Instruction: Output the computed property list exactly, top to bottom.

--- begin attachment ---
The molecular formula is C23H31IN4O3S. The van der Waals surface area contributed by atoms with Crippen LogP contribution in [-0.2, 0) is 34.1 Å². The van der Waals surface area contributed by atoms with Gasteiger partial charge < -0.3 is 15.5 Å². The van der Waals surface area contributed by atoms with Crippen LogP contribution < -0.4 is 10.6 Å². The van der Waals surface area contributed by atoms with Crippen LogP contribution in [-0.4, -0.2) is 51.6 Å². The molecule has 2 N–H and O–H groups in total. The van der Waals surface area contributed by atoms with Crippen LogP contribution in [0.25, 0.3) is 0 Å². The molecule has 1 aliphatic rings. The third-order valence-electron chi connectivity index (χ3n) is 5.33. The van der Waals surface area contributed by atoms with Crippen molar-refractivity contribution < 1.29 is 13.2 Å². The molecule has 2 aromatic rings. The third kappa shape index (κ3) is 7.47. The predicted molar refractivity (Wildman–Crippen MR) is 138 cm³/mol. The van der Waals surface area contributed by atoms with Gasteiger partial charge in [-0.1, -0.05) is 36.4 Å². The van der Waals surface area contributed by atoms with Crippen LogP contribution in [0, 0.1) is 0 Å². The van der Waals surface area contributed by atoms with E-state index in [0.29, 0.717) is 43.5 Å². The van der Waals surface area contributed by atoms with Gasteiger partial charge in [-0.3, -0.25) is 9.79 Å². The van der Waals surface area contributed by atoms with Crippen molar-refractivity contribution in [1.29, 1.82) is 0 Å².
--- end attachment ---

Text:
The molecular formula is C23H31IN4O3S. The van der Waals surface area contributed by atoms with Crippen LogP contribution in [-0.2, 0) is 34.1 Å². The van der Waals surface area contributed by atoms with Gasteiger partial charge < -0.3 is 15.5 Å². The van der Waals surface area contributed by atoms with Crippen LogP contribution < -0.4 is 10.6 Å². The van der Waals surface area contributed by atoms with Crippen LogP contribution in [-0.4, -0.2) is 51.6 Å². The molecule has 2 N–H and O–H groups in total. The van der Waals surface area contributed by atoms with Crippen LogP contribution in [0.25, 0.3) is 0 Å². The molecule has 1 aliphatic rings. The third-order valence-electron chi connectivity index (χ3n) is 5.33. The van der Waals surface area contributed by atoms with Crippen molar-refractivity contribution < 1.29 is 13.2 Å². The molecule has 2 aromatic rings. The third kappa shape index (κ3) is 7.47. The predicted molar refractivity (Wildman–Crippen MR) is 138 cm³/mol. The van der Waals surface area contributed by atoms with Gasteiger partial charge in [-0.1, -0.05) is 36.4 Å². The van der Waals surface area contributed by atoms with Crippen LogP contribution in [0, 0.1) is 0 Å². The van der Waals surface area contributed by atoms with E-state index in [0.29, 0.717) is 43.5 Å². The van der Waals surface area contributed by atoms with Gasteiger partial charge in [-0.3, -0.25) is 9.79 Å². The van der Waals surface area contributed by atoms with Crippen molar-refractivity contribution in [1.29, 1.82) is 0 Å².